Gema Varona
Gema Varona is a Senior Researcher at the Basque Institute of Criminology, University of the Basque Country, Donostia/San Sebastián, Spain. Contact author: gemmamaria.varona@ehu.eus.

Maria Lucia Cruz Correia
Maria Lucia Cruz Correia is an artist, activist and environmental researcher, Belgium. Contact author: mluciacruzcorreia@gmail.com.
Article

Access_open A future agenda for environmental restorative justice?

Journal The International Journal of Restorative Justice, Issue 1 2021
Keywords restorative justice, restorative practice, environmental justice, environmental regulation
Authors Miranda Forsyth, Deborah Cleland, Felicity Tepper e.a.
AbstractAuthor's information

    The challenges of developing meaningful environmental regulation to protect communities and the environment have never been greater. Environmental regulators are regularly criticised for failing to act hard and consistently, in turn leading to demands for harsher punishments and more rigorous enforcement. Whilst acknowledging the need for strong enforcement to address wantonly destructive practices threatening communities and ecosystems, we argue that restorative approaches have an important role. This article explores a future agenda for environmental restorative justice through (1) situating it within existing scholarly and practice-based environmental regulation traditions; (2) identifying key elements and (3) raising particular theoretical and practical challenges. Overall, our vision for environmental restorative justice is that its practices can permeate the entire regulatory spectrum, going far beyond restorative justice conferences within enforcement proceedings. We see it as a shared and inclusive vision that seeks to integrate, hybridise and build broader ownership for environmental restorative justice throughout existing regulatory practices and institutions, rather than creating parallel structures or paradigms.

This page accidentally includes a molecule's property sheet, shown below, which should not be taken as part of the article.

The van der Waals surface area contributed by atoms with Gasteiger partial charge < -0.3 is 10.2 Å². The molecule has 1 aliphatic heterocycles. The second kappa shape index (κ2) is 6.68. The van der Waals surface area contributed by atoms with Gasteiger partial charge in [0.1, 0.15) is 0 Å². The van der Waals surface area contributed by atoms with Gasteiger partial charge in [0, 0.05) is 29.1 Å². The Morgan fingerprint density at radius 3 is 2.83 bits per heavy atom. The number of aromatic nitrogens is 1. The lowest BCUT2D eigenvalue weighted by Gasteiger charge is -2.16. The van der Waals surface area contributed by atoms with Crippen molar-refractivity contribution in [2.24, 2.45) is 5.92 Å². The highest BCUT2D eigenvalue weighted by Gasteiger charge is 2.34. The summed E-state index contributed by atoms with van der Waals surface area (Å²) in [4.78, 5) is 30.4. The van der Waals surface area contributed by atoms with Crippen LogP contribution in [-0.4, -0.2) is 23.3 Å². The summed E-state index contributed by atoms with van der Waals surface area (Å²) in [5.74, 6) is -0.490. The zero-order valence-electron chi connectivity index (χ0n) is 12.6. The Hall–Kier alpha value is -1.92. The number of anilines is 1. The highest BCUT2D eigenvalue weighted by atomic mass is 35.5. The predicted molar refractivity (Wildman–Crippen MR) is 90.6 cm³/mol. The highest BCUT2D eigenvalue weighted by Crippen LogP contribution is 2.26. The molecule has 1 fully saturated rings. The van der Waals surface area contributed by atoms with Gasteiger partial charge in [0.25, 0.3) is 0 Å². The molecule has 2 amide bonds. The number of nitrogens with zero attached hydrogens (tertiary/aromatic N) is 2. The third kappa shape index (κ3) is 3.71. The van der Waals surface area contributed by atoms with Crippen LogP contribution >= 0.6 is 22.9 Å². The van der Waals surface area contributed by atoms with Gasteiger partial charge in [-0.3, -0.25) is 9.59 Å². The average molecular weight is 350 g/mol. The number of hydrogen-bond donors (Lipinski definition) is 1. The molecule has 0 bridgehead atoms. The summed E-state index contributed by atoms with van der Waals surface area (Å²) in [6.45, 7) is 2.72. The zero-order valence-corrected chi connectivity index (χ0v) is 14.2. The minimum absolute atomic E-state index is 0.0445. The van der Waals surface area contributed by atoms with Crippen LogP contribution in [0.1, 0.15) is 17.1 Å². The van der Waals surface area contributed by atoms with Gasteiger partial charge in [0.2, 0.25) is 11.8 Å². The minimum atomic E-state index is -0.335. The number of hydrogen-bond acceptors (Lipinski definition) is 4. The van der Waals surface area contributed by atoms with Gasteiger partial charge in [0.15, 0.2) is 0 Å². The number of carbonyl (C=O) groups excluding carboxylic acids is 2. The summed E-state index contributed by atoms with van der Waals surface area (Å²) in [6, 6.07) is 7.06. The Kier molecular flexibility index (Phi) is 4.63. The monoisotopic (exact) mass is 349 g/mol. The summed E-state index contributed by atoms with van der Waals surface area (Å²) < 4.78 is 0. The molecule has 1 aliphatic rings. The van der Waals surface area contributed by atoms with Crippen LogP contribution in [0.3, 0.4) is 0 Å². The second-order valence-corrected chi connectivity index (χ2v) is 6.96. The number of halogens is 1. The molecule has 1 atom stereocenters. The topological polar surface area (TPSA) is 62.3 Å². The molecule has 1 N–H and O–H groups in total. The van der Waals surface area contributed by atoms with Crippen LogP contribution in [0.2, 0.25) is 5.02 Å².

Miranda Forsyth
Miranda Forsyth is Associate Professor at the School of Regulation and Governance in the College of Asia and Pacific in the Australian National University, Australia.

Deborah Cleland
Deborah Cleland is a Postdoctoral Fellow at the School of Regulation and Governance in the College of Asia and Pacific in the Australian National University, Australia.

Felicity Tepper
Felicity Tepper is a Senior Research Officer at the School of Regulation and Governance in the College of Asia and Pacific in the Australian National University, Australia.

Deborah Hollingworth
Deborah Hollingworth is a Principal Solicitor at the Environment Protection Authority Victoria, Australia.

Milena Soares
Milena Soares is a public servant at the Técnica de Desenvolvimento e Administração,Brazil.

Alistair Nairn
Alistair Nairn is Senior Engagement Advisor at the Environment Protection Authority Victoria, Australia.

Cathy Wilkinson
Cathy Wilkinson is Professor of Practice at Monash Sustainable Development, Australia. Contact author: miranda.forsyth@anu.edu.au.
Article

A maximalist approach of restorative justice to address environmental harms and crimes

Analysing the Brumadinho dam collapse in Brazil

Journal The International Journal of Restorative Justice, Issue 1 2021
Keywords environmental law, maximalist approach, restorative justice principles and concepts, decision-making process, sanctioning rules
Authors Carlos Frederico Da Silva
AbstractAuthor's information